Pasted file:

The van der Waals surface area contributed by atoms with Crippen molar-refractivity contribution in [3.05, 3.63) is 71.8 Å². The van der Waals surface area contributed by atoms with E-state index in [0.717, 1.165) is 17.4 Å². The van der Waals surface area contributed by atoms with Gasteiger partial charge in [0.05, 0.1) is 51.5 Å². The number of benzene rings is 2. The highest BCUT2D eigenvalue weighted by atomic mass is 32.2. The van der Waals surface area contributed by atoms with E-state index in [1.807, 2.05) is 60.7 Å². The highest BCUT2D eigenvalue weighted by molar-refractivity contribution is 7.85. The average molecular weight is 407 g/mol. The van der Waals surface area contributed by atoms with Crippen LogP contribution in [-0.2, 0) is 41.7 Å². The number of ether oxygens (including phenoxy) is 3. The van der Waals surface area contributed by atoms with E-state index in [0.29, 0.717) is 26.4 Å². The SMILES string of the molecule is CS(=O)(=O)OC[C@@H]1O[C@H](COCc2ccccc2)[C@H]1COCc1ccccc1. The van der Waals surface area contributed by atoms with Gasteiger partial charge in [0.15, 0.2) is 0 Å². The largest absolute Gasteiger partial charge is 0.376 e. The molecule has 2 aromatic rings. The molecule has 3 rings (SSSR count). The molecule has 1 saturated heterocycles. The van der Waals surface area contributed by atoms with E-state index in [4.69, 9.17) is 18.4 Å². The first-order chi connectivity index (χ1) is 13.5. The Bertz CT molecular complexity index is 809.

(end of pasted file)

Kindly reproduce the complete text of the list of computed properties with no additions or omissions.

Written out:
The van der Waals surface area contributed by atoms with Crippen molar-refractivity contribution in [3.05, 3.63) is 71.8 Å². The van der Waals surface area contributed by atoms with E-state index in [0.717, 1.165) is 17.4 Å². The van der Waals surface area contributed by atoms with Gasteiger partial charge in [0.05, 0.1) is 51.5 Å². The number of benzene rings is 2. The highest BCUT2D eigenvalue weighted by atomic mass is 32.2. The van der Waals surface area contributed by atoms with E-state index in [1.807, 2.05) is 60.7 Å². The highest BCUT2D eigenvalue weighted by molar-refractivity contribution is 7.85. The average molecular weight is 407 g/mol. The van der Waals surface area contributed by atoms with Crippen LogP contribution in [-0.2, 0) is 41.7 Å². The number of ether oxygens (including phenoxy) is 3. The van der Waals surface area contributed by atoms with E-state index in [0.29, 0.717) is 26.4 Å². The SMILES string of the molecule is CS(=O)(=O)OC[C@@H]1O[C@H](COCc2ccccc2)[C@H]1COCc1ccccc1. The van der Waals surface area contributed by atoms with Gasteiger partial charge in [0.15, 0.2) is 0 Å². The largest absolute Gasteiger partial charge is 0.376 e. The molecule has 2 aromatic rings. The molecule has 3 rings (SSSR count). The molecule has 1 saturated heterocycles. The van der Waals surface area contributed by atoms with E-state index in [4.69, 9.17) is 18.4 Å². The first-order chi connectivity index (χ1) is 13.5. The Bertz CT molecular complexity index is 809.